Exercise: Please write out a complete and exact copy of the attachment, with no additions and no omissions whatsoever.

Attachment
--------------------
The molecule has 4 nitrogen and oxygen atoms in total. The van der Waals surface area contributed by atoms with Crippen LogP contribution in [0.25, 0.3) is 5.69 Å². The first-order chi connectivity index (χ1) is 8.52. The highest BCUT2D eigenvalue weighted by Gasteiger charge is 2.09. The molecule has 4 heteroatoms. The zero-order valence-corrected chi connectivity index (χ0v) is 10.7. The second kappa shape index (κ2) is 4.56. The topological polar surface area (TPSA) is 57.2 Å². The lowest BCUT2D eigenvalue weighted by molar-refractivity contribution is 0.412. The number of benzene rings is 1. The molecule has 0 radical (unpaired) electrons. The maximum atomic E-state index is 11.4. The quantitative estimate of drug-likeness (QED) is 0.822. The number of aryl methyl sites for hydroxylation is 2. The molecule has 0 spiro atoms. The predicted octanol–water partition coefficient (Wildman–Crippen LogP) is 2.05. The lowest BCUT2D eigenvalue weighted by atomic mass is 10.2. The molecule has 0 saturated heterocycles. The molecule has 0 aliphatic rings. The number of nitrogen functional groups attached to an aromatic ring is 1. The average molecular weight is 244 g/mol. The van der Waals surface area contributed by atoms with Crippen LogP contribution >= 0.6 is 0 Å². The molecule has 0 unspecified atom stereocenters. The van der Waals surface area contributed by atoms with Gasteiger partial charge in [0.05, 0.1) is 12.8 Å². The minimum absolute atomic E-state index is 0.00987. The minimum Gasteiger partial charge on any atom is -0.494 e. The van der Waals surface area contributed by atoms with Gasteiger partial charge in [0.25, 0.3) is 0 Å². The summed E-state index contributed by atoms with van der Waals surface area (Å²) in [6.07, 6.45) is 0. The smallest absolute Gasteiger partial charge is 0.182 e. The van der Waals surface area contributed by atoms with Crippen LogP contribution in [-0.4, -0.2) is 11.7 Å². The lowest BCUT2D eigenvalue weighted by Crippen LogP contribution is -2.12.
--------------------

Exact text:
The molecule has 4 nitrogen and oxygen atoms in total. The van der Waals surface area contributed by atoms with Crippen LogP contribution in [0.25, 0.3) is 5.69 Å². The first-order chi connectivity index (χ1) is 8.52. The highest BCUT2D eigenvalue weighted by Gasteiger charge is 2.09. The molecule has 4 heteroatoms. The zero-order valence-corrected chi connectivity index (χ0v) is 10.7. The second kappa shape index (κ2) is 4.56. The topological polar surface area (TPSA) is 57.2 Å². The lowest BCUT2D eigenvalue weighted by molar-refractivity contribution is 0.412. The number of benzene rings is 1. The molecule has 0 radical (unpaired) electrons. The maximum atomic E-state index is 11.4. The quantitative estimate of drug-likeness (QED) is 0.822. The number of aryl methyl sites for hydroxylation is 2. The molecule has 0 spiro atoms. The predicted octanol–water partition coefficient (Wildman–Crippen LogP) is 2.05. The lowest BCUT2D eigenvalue weighted by atomic mass is 10.2. The molecule has 0 saturated heterocycles. The molecule has 0 aliphatic rings. The number of nitrogen functional groups attached to an aromatic ring is 1. The average molecular weight is 244 g/mol. The van der Waals surface area contributed by atoms with Crippen LogP contribution >= 0.6 is 0 Å². The molecule has 0 unspecified atom stereocenters. The van der Waals surface area contributed by atoms with Gasteiger partial charge in [0.05, 0.1) is 12.8 Å². The minimum absolute atomic E-state index is 0.00987. The minimum Gasteiger partial charge on any atom is -0.494 e. The van der Waals surface area contributed by atoms with Gasteiger partial charge in [0.25, 0.3) is 0 Å². The summed E-state index contributed by atoms with van der Waals surface area (Å²) in [6.07, 6.45) is 0. The smallest absolute Gasteiger partial charge is 0.182 e. The van der Waals surface area contributed by atoms with Crippen LogP contribution in [-0.4, -0.2) is 11.7 Å². The lowest BCUT2D eigenvalue weighted by Crippen LogP contribution is -2.12.